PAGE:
OUR ULTIMATE COVID BOOKING GUARANTEE. FIND OUT MORE
A trip to India is incomplete without a visit to Rajasthan; a place that has managed to retain the romance of a bygone era despite being a tourist hub. If you love history and can’t wait for the day when time machines will be invented so that you can go have a cuppa with the great rulers of the past, the forts of Rajasthan will definitely get you half way there. The greatest among these is Chittorgarh, which boasts being the capital of the Rajasthani kingdom of Mewar from the 7th century to the 16th century.
Chittorgarh is a monument with pride of place in the folklore of Rajasthan. There is such a large number of stories of love, passion, death and valour that stem from this fort that it would put Game of Thrones to shame. While a lot of these stories might not have historical evidence to back them, it is worth hiring a guide to spin tales and letting your imagination running wild. The fort is built on a hill over 700 acres of land and requires at least a whole day to comfortably enjoy all that it has to offer, from temples, palaces, and stories to fortifications, towers and monkeys. This monument is located 116 km from Udaipur (approximately a two hour journey) and the must-visits within the fort boundaries are: Vijay Stambh (Tower of Victory), Rana Kumbha Palace, Rani Padmini Palace and Mirabai Temple.
One such famous story is that of the Rani (Queen) Padmini, who burned herself alive along with the other ladies of the court in order to protect their honour from the invading Sultan Alauddin Khilji. In 1303, Sultan Alauddin Khilji of Delhi decided to attack Chittor to capture Padmini, besotted from hearing stories about her matchless beauty. When he was refused the meeting, he declared himself Padmini’s brother and agreed to the Rana’s (King’s) offer that he could enter the fort unarmed to look at Padmini’s reflection. After glancing upon the Rani’s reflection in a lotus pond, he had his host captured at the outer gate by his men. In order to rescue her husband, Rani Padmini sent a messenger to the Sultan that she would come to him. However, the palanquins that were supposed to carry the Rani and her ladies were filled with soldiers instead. There was significant bloodshed among the Rajput soldiers, but the Rana was rescued. Despite this, war and potential death was imminent, considering the Sultan was raring to attack with a vengeance. Therefore, Rani Padmini and her ladies committed Jauhar (self-immolation) so that the men could go fight their last battle.
The Rani and her beauty might have been lost, but her palace still stands, along with the ill-fated ‘viewing room’ and the lotus pond. The guide will even point you to a cellar with black walls in the Rana Kumbha Palace and tell you that it is the room where the ladies burnt themselves alive. Let yourself be swept away with these stories, for they are very much a part of the true Chittor experience.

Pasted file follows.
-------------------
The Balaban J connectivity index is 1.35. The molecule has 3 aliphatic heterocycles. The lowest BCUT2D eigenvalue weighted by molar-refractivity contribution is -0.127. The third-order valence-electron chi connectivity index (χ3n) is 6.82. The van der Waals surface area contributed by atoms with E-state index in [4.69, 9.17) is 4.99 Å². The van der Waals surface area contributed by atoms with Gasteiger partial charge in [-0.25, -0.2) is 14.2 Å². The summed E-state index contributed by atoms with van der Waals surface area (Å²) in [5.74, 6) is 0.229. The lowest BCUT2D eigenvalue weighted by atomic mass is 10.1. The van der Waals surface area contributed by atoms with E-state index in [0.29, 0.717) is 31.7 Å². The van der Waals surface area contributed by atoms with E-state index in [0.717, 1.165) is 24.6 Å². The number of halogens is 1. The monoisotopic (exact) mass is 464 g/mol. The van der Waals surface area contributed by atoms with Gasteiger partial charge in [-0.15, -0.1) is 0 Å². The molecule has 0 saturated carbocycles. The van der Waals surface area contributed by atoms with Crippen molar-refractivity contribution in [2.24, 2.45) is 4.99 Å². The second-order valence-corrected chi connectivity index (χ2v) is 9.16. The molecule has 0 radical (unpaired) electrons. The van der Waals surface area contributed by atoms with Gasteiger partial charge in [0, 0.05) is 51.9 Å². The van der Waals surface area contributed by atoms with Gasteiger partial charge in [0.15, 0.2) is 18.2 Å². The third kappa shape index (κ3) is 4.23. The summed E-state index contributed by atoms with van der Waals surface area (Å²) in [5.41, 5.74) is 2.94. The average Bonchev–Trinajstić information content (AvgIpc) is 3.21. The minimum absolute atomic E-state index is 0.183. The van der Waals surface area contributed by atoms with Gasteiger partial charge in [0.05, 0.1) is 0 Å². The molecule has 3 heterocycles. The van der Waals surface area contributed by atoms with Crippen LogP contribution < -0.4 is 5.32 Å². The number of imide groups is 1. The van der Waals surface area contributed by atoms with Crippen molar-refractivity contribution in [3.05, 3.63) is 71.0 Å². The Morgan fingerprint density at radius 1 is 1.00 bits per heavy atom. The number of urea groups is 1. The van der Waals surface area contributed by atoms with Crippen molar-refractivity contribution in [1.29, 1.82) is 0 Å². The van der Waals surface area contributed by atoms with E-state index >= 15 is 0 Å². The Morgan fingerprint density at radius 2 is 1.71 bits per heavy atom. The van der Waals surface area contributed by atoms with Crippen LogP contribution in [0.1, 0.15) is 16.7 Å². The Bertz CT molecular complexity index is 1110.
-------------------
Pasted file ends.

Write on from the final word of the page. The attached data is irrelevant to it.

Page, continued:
Another famous story from the fort is that of Mirabai, the Rani and mystic saint of Chittor in the 16th Century. Mirabai was a devotee of Lord Krishna and was cast out from royal society for her single minded devotion and desire to compose and sing about her Lord, whom she believed to be her husband since her mother had jokingly told her so during her childhood. Such was the power of her songs and her devotion that rumour has it that the Mughal Emperor Akbar once came to Chittor (his enemy’s fort) in disguise to listen to her. Mirabai’s compositions are still considered important works among devotional songs for Lord Krishna.
When this fort was eventually lost to the Mughals, it became the cause of the Rajput kings to win it back. The forerunner among them was Maharana Pratap, the ruler of Mewar from 1572 to 1597. Sacrifice for the motherland was a powerful driving factor for this king, and he decided to live a stark existence until he won back the fort. From being the ruler of a once rich kingdom, he was reduced to a situation where he was unable to feed his family and had to bear the hardships of the forest after losing to the Mughal Emperor Akbar at the battle of Haldighati. He however continued in his efforts and his single-minded devotion to the motherland inspired the support and respect of many. He passed away pining for Chittor, but his stories remain enshrined forever in the fort, as in the rest of Rajasthan.